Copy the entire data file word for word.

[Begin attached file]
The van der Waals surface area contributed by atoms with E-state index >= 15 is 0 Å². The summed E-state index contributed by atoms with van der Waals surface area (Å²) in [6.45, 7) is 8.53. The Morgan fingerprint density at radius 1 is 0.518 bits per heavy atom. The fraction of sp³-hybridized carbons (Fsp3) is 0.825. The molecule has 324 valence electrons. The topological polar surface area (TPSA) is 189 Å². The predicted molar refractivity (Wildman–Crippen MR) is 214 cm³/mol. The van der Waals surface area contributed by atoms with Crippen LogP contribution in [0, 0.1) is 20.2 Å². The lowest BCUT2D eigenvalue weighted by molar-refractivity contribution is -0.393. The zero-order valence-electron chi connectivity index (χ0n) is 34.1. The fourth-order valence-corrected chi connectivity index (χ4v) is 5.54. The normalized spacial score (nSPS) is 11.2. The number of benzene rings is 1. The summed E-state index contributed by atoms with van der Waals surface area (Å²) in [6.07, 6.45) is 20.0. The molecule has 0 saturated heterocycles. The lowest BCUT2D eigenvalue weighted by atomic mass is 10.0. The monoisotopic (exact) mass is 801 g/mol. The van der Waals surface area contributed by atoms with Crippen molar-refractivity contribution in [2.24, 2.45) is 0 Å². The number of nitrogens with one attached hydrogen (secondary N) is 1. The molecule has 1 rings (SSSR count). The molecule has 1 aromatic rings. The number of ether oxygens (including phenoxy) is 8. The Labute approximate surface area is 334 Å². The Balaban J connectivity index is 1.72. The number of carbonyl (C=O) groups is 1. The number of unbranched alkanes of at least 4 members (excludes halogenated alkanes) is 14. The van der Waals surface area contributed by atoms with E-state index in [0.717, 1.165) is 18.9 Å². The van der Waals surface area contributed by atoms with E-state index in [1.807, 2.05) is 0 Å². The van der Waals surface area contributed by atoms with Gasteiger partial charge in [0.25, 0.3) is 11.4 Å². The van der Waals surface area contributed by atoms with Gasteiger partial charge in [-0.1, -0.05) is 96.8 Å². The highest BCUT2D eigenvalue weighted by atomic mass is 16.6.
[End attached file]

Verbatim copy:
The van der Waals surface area contributed by atoms with E-state index >= 15 is 0 Å². The summed E-state index contributed by atoms with van der Waals surface area (Å²) in [6.45, 7) is 8.53. The Morgan fingerprint density at radius 1 is 0.518 bits per heavy atom. The fraction of sp³-hybridized carbons (Fsp3) is 0.825. The molecule has 324 valence electrons. The topological polar surface area (TPSA) is 189 Å². The predicted molar refractivity (Wildman–Crippen MR) is 214 cm³/mol. The van der Waals surface area contributed by atoms with Crippen LogP contribution in [0, 0.1) is 20.2 Å². The lowest BCUT2D eigenvalue weighted by molar-refractivity contribution is -0.393. The zero-order valence-electron chi connectivity index (χ0n) is 34.1. The fourth-order valence-corrected chi connectivity index (χ4v) is 5.54. The normalized spacial score (nSPS) is 11.2. The number of benzene rings is 1. The summed E-state index contributed by atoms with van der Waals surface area (Å²) in [6.07, 6.45) is 20.0. The molecule has 0 saturated heterocycles. The lowest BCUT2D eigenvalue weighted by atomic mass is 10.0. The monoisotopic (exact) mass is 801 g/mol. The van der Waals surface area contributed by atoms with Crippen molar-refractivity contribution in [2.24, 2.45) is 0 Å². The number of nitrogens with one attached hydrogen (secondary N) is 1. The molecule has 1 rings (SSSR count). The molecule has 1 aromatic rings. The number of ether oxygens (including phenoxy) is 8. The Labute approximate surface area is 334 Å². The Balaban J connectivity index is 1.72. The number of carbonyl (C=O) groups is 1. The number of unbranched alkanes of at least 4 members (excludes halogenated alkanes) is 14. The van der Waals surface area contributed by atoms with E-state index in [0.717, 1.165) is 18.9 Å². The van der Waals surface area contributed by atoms with E-state index in [1.807, 2.05) is 0 Å². The van der Waals surface area contributed by atoms with Gasteiger partial charge in [0.25, 0.3) is 11.4 Å². The van der Waals surface area contributed by atoms with Gasteiger partial charge in [-0.1, -0.05) is 96.8 Å². The highest BCUT2D eigenvalue weighted by atomic mass is 16.6.